The business of your allied health business card

Having a business card made is one of the first things that practice owners work on when they decide to start a business.  And why not? It is certainly something that we need and something that we provide to our clients so they know how to contact us and possibly when their next appointment is.  Here is a question though, have you look at your business card lately?  Does it do the business you need it to do? Here are 5 things to think of when planning out your business card.

  1. Purpose: firstly, what are you going to use it for. Is it to provide to people with your contact details so they can get in touch with you at a later date, or is it to use as a way of writing down and providing info to your clients about their next appointment.  Or do you need a design for each of those purposes?  If you are using it for an appointment card you need to ensure you have the space to write the required information. It is also helpful to have other information on there, such as what to do if they cannot make it, or that it’s ok to call in-between sessions if they have an appointment. Too often we assume our clients know what to do. If you can have the information on the card for them, it makes things much easier.

  2. Who is reading it: This always fascinates me. Who is the card for? And have you factored that into the design and wording?  For example, if you deal with clients over the age of 50 let's say, and you have tiny writing on your card, that can be hard to read.  Making the writing a little larger makes it easier for your reader to use.  Maybe you run a paediatric practice and your card goes to a lot of mothers of young children.  Having 5 tips on the back to boost the confidence of parents is a great way to ‘speak’ to your ideal client.

  3. Branding: You know I love to talk about branding, and you cannot sell out on this with your business card. Not only should your logo be front and centre, you can also add in other elements to ensure your business card matches your branding.  For example, adding a slogan or tagline can help people to learn more about what you do.  At Riverina Hand Therapy, for example, we have a tagline about what services we provide, so people know what the wording ‘hand therapy’ means.  You may add on your values, or change your content based on your personality – if you are fun and quirky this should reflect in how your business card looks and reads.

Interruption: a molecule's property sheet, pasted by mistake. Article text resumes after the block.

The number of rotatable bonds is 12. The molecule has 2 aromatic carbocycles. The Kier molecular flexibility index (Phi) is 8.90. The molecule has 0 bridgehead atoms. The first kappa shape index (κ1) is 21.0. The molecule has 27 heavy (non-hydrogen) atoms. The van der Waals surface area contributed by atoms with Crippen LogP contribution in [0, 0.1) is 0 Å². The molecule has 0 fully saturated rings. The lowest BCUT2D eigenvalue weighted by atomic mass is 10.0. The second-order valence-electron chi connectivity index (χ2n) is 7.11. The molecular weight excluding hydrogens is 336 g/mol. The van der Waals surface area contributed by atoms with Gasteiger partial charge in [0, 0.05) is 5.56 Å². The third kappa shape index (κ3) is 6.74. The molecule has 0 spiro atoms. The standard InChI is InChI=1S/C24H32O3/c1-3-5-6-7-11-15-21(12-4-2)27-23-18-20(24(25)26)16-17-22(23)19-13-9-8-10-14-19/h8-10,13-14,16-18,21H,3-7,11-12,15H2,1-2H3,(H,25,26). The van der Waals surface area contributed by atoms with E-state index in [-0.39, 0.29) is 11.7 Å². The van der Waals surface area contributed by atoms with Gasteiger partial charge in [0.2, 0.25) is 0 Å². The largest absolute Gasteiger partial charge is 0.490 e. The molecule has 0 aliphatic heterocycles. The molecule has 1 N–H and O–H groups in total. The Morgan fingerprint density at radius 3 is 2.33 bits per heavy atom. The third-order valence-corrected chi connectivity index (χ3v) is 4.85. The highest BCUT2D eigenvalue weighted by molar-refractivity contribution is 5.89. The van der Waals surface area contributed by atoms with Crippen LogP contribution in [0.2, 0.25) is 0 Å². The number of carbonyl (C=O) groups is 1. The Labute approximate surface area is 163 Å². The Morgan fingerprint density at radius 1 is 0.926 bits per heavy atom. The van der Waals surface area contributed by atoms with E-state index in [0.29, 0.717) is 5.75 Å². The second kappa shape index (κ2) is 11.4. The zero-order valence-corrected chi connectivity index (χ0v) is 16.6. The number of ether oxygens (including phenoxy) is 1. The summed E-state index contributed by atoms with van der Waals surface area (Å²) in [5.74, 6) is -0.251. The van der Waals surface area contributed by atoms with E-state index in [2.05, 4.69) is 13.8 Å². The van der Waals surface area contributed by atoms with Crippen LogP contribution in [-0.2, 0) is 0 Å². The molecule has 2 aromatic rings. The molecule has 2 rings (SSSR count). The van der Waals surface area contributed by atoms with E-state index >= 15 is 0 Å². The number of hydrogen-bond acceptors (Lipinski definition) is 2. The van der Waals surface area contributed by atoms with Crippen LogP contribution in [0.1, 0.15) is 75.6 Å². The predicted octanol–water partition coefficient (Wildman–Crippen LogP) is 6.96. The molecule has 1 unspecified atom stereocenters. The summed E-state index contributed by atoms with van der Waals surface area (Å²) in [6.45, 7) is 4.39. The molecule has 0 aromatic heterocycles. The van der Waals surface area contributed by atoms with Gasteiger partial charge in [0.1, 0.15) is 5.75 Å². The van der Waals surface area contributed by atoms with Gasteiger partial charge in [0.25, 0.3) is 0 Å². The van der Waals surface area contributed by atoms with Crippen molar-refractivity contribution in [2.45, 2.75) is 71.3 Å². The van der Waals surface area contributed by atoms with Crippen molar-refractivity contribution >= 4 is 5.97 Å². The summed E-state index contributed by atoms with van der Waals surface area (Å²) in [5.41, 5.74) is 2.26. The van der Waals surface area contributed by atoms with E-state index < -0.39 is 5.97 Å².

4. Maximising the space: remember you have two sides. As mentioned above I have already given two ways to use the ‘other’ side of your card (place to write appointments or message for your clients), but there are other ways that you can use.  Quotes, a place to create a loyalty program, or tips for your readers can be very helpful.  Or you may want to really showcase your logo on one side, and on the other have your contact details.  It is really up to you, but make sure you communicate this well to your designer.

  5. Proofread it:  It is really easy to get excited about the look of your card and forget to notice a spelling mistake or the fact you have forgotten to put down your email address.  If you have more than one staff member, then make sure you and your staff check the other card designs as well to make sure spelling is correct.  We recently printed a whole bunch of cards for our Tasmania practice with the wrong postcode – it took us 6 months to realise! Make sure you proofread any designs for your cards before you go to print.

Marketing, Branding

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